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Students Build a Brighter Future With ComEd for Black History Month  

African-American students explore STEM careers and renewable
energy in fifth-annual Solar Spotlight program

 The future of energy requires fresh perspective and diverse talent to tackle evolving challenges. This Black History Month, ComEd is holding its fifth-annual Solar Spotlight program to help power this future, working with African-American high school students from across the communities ComEd serves to explore STEM fields through hands-on, educational projects.

“We use innovation and inclusivity to help solve problems in our communities, power our society and shape the future of our planet,” said Joe Dominguez, CEO of ComEd. “Our youth are our most valuable resource as we take on new challenges in a changing world. Solar Spotlight is designed to empower students in their STEM interests and be a force for positive impact in the world.”

More than 90 high school students will participate in ComEd’s Solar Spotlight. They will work alongside STEM professionals, including ComEd engineers and executives, as they learn about solar energy technology and participate in hands-on activities to see its real-world application:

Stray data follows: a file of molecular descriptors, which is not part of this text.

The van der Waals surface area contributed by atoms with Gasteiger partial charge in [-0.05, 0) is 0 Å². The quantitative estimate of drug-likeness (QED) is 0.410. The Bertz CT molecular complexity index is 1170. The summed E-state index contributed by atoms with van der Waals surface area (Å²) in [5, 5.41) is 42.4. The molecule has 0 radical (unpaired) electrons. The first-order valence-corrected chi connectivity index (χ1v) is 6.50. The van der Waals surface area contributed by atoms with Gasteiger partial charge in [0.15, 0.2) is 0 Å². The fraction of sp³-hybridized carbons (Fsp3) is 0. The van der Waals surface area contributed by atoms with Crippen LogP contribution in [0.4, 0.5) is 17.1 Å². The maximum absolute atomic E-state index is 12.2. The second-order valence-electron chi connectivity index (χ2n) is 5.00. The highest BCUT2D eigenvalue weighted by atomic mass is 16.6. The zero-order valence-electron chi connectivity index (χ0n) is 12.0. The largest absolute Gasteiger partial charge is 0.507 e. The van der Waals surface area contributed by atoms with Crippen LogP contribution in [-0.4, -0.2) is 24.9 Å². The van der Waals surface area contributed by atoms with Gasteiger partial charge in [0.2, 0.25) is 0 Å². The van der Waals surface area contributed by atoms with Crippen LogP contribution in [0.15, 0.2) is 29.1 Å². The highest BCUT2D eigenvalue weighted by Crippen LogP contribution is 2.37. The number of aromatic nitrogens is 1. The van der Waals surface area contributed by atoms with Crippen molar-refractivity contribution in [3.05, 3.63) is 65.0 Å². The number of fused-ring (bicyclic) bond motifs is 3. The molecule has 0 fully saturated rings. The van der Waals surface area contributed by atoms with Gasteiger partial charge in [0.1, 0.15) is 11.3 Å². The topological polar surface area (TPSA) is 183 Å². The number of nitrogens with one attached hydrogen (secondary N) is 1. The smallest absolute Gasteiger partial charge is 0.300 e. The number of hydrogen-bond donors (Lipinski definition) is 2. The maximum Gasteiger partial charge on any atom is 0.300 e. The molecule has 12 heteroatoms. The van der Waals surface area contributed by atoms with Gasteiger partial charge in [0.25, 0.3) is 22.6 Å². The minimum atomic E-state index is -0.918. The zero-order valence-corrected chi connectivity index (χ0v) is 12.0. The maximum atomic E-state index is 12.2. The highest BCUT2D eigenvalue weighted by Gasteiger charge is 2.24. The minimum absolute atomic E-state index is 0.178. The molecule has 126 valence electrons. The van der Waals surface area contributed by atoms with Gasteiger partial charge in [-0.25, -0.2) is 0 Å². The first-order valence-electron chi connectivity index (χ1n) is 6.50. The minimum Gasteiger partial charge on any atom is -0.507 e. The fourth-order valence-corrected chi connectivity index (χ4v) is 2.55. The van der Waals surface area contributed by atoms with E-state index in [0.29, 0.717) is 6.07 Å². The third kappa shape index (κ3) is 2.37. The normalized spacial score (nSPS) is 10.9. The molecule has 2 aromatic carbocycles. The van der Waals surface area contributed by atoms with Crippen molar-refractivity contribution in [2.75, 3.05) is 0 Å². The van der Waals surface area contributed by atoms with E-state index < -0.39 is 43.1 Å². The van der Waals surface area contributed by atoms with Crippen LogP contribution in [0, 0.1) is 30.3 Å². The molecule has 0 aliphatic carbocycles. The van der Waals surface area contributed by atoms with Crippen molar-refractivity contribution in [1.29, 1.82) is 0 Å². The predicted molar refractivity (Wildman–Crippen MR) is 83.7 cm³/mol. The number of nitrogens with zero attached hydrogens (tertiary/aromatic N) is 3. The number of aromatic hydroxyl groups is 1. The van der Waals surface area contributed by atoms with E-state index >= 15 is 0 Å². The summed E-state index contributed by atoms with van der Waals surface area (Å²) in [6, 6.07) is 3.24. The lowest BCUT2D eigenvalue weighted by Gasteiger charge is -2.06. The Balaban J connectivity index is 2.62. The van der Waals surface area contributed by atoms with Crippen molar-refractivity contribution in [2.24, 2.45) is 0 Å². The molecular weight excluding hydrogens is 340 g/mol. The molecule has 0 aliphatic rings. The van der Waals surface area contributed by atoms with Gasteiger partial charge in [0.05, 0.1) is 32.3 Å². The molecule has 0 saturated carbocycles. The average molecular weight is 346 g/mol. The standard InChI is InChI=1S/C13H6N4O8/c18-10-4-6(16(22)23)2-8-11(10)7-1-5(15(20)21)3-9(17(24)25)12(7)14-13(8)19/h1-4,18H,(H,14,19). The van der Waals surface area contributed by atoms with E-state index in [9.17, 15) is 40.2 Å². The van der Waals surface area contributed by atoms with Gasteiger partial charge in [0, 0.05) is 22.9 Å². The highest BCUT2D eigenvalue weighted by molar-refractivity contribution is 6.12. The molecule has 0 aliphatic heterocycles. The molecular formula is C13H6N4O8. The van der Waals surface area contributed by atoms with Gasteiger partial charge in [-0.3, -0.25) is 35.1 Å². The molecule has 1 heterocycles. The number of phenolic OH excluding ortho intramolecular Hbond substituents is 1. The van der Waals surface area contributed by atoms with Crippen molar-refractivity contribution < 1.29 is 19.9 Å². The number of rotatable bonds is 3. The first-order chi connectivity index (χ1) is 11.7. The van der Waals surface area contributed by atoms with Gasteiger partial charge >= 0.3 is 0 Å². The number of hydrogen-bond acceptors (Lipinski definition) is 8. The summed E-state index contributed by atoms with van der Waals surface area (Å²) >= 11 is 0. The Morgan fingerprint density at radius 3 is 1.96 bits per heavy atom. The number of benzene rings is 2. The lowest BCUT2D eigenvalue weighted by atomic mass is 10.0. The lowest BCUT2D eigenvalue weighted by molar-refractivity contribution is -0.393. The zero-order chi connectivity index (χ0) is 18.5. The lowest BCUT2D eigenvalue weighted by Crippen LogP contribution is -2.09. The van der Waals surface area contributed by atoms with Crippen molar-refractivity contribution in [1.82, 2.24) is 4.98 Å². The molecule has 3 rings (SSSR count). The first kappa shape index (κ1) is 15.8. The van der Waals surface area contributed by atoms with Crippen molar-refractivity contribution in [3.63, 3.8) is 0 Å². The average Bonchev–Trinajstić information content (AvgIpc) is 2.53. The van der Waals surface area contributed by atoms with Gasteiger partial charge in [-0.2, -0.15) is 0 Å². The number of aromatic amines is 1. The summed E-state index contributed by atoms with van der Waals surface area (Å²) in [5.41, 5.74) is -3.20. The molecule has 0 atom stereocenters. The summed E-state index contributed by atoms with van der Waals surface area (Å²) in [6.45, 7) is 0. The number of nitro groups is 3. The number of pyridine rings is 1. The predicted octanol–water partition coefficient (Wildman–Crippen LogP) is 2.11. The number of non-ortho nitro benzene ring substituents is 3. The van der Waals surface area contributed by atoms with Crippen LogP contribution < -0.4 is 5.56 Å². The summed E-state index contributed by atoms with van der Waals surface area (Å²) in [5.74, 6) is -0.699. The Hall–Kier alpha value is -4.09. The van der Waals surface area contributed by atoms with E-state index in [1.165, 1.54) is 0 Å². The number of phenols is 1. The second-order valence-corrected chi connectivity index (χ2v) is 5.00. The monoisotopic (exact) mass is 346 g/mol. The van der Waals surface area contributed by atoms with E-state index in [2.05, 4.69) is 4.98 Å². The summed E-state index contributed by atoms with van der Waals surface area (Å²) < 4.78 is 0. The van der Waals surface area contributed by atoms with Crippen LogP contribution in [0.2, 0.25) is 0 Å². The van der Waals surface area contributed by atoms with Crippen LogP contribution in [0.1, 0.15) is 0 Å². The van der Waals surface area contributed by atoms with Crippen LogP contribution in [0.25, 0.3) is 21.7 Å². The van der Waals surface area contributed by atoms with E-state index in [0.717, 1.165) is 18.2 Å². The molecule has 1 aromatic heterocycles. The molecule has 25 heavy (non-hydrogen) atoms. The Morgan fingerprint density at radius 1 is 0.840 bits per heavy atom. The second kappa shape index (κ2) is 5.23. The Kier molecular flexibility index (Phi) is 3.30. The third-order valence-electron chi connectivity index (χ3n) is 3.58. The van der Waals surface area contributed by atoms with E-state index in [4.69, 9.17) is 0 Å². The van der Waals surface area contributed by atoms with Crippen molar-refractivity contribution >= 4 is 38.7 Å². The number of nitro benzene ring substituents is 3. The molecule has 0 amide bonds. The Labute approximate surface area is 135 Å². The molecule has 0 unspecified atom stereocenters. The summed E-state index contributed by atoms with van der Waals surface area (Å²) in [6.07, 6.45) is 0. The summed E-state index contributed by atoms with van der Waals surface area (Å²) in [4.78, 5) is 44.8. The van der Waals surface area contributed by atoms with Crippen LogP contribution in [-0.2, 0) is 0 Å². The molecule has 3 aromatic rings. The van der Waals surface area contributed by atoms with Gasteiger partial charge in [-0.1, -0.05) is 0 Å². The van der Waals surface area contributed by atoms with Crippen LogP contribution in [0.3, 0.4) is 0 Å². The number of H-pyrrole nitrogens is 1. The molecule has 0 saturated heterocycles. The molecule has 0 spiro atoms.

• On Saturday, Feb. 8, students will build solar cells to power miniature streetlights at the ComEd Training Center in Chicago’s Bridgeport neighborhood. Joe Dominguez and Candice Smith, engineering director at Boeing, will share their inspirational stories with the students.
  • On Saturday, Feb. 15, students willbuild portable solar suitcases from We Care Solar at Illinois Tech. Serving as backup power sources for lights, cell phones and computers during emergencies, the suitcases will be sent with personal notes from the students to areas recently devastated by natural disasters, including Kenya and the Bahamas.

Solar Spotlight is one of several programs ComEd has created to engage the next generation of local STEM talent and increase diversity in those fields. While demand for STEM professionals is growing in Illinois, African-Americans remain underrepresented in the STEM workforce. In 2018, African-Americans held less than 5 percent of STEM jobs in Illinois, despite making up more than 14 percent of the state’s population, according to the Illinois Science & Technology Coalition.

More than 200 students have participated in the ComEd Solar Spotlight program for Black History Month over the past four years. It is the first in a series of STEM programs that ComEd leads each year. In the summer, ComEd’s Icebox Derby will challenge Chicagoland girls to turn recycled fridges into electric racecars, and in September, ComEd will host a second Solar Spotlight program during Hispanic Heritage Month.


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